Just went and resistance tested the coils. Just wanted to make sure I didn't mess up when I put the new leads on. both were at 21kOhm from cap to cap. Taking off the cap resistance (2 x 5kOhm) puts them at 11kOhm, well within spec (10-16kOhm).
The primary winding read as low as my cheap multimeter goes (3-4 Ohm if you connect the two leads directly). Need to take them in to school to test properly but won't worry about that until everything else has been looked at.
The coils were replacements from ebay. They should be fine but as I don't have an electrotester I'll just have to kill the lights to check the spark.
Tomorrow I'll do the following:
- Check the header temps to see if all cylinders are firing properly
- Pull the plugs and have a decent look at them
- If the header temps aren't all pretty much the same I'll check the spark
- If the header temps are the same I'll have another go at the idle fuel screws
Other than that I'm not sure what to do. Pull the carbs and recheck the float levels to make sure? Any other suggestions?
Edit: will get hold of a strobe light to check the timing as well.
I agree, it sounds like the engine isn't running on all four cylinders. It also sounds like you may have a lot of cam chain noise. I'd check the tensioner function to be sure it's springing out like it should.
Thanks, Ed. I did think it was a bit noisy. The tensioner was fine when I put it in - could the spring have weakened over time so there isn't enough tension? Just to be sure: I put the tensioner in without the locking wedge (bit that goes in with a spring inside a cylinder with a 17mm hex head) so it could seat properly. Once I'd torqued the bolts I put the wedge in. Is that right?
EDIT: When I put the tensioner in I didn't turn the engine over to get it to the correct position . Will do that tomorrow as well.
Will buy a cheap electrotester tomorrow so I can compare the arcing distance. Won't be able to rely on the specs in the manual but I'll see if there is a weak arc. Will then check to see if I get a good spark everywhere. Have a second set of plugs lying around so may just swap them out.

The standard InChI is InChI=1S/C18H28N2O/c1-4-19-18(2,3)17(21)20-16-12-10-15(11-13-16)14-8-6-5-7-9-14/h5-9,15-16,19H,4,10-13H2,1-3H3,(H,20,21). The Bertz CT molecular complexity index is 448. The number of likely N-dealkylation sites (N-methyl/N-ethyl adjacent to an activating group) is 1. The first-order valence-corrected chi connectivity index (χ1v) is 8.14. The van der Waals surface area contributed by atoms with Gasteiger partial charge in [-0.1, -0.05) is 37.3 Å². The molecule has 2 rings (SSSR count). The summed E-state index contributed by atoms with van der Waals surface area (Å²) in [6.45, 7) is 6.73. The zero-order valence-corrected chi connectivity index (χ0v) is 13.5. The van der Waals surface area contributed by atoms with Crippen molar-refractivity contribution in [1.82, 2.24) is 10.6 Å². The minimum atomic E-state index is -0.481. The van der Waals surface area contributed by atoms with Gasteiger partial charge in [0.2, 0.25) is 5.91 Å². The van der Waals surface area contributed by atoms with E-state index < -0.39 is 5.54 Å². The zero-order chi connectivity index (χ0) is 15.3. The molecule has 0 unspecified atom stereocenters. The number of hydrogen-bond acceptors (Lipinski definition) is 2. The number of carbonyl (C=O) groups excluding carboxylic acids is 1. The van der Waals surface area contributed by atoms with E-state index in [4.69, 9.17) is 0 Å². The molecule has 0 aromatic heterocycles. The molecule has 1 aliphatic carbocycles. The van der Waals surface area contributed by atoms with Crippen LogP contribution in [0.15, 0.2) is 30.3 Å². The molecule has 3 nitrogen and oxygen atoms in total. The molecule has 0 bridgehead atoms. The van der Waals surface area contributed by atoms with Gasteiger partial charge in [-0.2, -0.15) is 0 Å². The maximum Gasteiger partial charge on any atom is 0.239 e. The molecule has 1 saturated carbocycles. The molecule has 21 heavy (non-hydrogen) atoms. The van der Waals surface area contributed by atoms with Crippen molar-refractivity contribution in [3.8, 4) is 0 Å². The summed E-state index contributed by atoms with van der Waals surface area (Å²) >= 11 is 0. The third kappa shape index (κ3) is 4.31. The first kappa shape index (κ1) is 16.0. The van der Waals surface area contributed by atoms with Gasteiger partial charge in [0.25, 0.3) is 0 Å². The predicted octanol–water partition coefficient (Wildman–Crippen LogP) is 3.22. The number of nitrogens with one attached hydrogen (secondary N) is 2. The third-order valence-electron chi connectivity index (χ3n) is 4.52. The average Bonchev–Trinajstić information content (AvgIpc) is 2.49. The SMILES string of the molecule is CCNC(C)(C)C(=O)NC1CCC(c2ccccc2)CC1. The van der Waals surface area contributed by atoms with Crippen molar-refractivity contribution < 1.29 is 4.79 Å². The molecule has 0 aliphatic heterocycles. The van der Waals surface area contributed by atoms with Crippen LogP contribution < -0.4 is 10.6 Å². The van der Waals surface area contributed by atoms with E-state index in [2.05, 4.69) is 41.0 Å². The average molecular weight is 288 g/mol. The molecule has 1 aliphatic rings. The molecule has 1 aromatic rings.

Anything else I should be checking other than spark and timing?
Problem found (but not solved yet). I pulled the plugs today and it was obvious that only cylinders 2 and 3 had been firing. I checked the spark and there was nothing on the right hand coil. I switched the leads on the coils and switched the plugs around and it remained a problem with the right hand coil.
Will order some new coils today.
On the first run all cylinders were definitely firing. I think I may have cooked the coil letting it run on the stand too long. How long do you guys let the bike idle on the stand before shutting down (outside temps 0-10°C)? I've not got any experience working on air-cooled bikes.
Another thing I noticed is that the second cylinder got quite hot (pretty sure it was yesterday when only two cylinders were running). I'll see if I can polish it up so it's back to silver - then I can see if this is related to the failed coil.
Still need to sort the tensioner, but have the weekend to do it now.
Thanks, good to have as a reference.
I pulled one of the original coils out of storage (one had a split housing, the other one was still good). Swapped out the timing advancer as the old one was stuck. Not sure what happened as it was definitely OK when I put it in. May have something to do with the aforementioned yarding on the nut...
Cam chain tensioner was pretty stuck as well. When I pulled the cap off I couldn't get the push rod stop out. Pulled the tensioner off and made sure everything was OK. Seemed fine. What I wondered about was the push rod stop only stuck out about 5mm - the manual says it should be about 10mm so there is more than the normal amount of slack in the chain. I'm thinking I should have measured the cam chain length... oops.